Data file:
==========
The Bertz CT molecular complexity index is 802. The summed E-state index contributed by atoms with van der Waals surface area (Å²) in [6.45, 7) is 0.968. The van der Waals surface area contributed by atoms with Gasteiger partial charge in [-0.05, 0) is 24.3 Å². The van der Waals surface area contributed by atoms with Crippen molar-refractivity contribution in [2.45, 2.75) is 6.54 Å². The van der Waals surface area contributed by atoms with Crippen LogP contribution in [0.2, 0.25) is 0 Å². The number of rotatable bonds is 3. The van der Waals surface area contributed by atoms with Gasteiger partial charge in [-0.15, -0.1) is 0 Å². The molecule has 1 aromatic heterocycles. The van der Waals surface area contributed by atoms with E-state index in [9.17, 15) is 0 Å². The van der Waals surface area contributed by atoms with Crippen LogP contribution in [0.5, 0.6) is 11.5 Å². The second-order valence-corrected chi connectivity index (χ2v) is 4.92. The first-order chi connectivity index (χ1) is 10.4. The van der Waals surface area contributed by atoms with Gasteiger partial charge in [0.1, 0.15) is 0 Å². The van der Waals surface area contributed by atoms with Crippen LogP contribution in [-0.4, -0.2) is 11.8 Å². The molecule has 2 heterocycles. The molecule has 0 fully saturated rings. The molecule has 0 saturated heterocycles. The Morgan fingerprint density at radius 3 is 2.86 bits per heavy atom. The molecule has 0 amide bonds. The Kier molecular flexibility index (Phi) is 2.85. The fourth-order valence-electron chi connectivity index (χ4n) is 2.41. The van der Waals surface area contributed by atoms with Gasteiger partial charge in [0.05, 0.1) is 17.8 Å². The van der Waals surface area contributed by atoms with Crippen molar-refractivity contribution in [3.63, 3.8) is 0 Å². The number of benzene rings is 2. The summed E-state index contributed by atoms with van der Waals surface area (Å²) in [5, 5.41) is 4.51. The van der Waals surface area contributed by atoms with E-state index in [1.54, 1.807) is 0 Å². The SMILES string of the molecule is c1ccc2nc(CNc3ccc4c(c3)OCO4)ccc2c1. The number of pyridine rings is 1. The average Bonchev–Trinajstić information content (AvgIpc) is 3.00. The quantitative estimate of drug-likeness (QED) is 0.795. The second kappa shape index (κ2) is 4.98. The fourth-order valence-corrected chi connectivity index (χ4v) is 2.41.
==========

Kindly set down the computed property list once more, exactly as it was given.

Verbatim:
The Bertz CT molecular complexity index is 802. The summed E-state index contributed by atoms with van der Waals surface area (Å²) in [6.45, 7) is 0.968. The van der Waals surface area contributed by atoms with Gasteiger partial charge in [-0.05, 0) is 24.3 Å². The van der Waals surface area contributed by atoms with Crippen molar-refractivity contribution in [2.45, 2.75) is 6.54 Å². The van der Waals surface area contributed by atoms with Crippen LogP contribution in [0.2, 0.25) is 0 Å². The number of rotatable bonds is 3. The van der Waals surface area contributed by atoms with Gasteiger partial charge in [-0.15, -0.1) is 0 Å². The molecule has 1 aromatic heterocycles. The van der Waals surface area contributed by atoms with E-state index in [9.17, 15) is 0 Å². The van der Waals surface area contributed by atoms with Crippen LogP contribution in [0.5, 0.6) is 11.5 Å². The second-order valence-corrected chi connectivity index (χ2v) is 4.92. The first-order chi connectivity index (χ1) is 10.4. The van der Waals surface area contributed by atoms with Gasteiger partial charge in [0.1, 0.15) is 0 Å². The van der Waals surface area contributed by atoms with Crippen LogP contribution in [-0.4, -0.2) is 11.8 Å². The molecule has 2 heterocycles. The molecule has 0 fully saturated rings. The molecule has 0 saturated heterocycles. The Morgan fingerprint density at radius 3 is 2.86 bits per heavy atom. The molecule has 0 amide bonds. The Kier molecular flexibility index (Phi) is 2.85. The fourth-order valence-electron chi connectivity index (χ4n) is 2.41. The van der Waals surface area contributed by atoms with Gasteiger partial charge in [0.05, 0.1) is 17.8 Å². The van der Waals surface area contributed by atoms with Crippen molar-refractivity contribution in [3.63, 3.8) is 0 Å². The number of benzene rings is 2. The summed E-state index contributed by atoms with van der Waals surface area (Å²) in [5, 5.41) is 4.51. The van der Waals surface area contributed by atoms with E-state index in [1.54, 1.807) is 0 Å². The SMILES string of the molecule is c1ccc2nc(CNc3ccc4c(c3)OCO4)ccc2c1. The number of pyridine rings is 1. The average Bonchev–Trinajstić information content (AvgIpc) is 3.00. The quantitative estimate of drug-likeness (QED) is 0.795. The second kappa shape index (κ2) is 4.98. The fourth-order valence-corrected chi connectivity index (χ4v) is 2.41.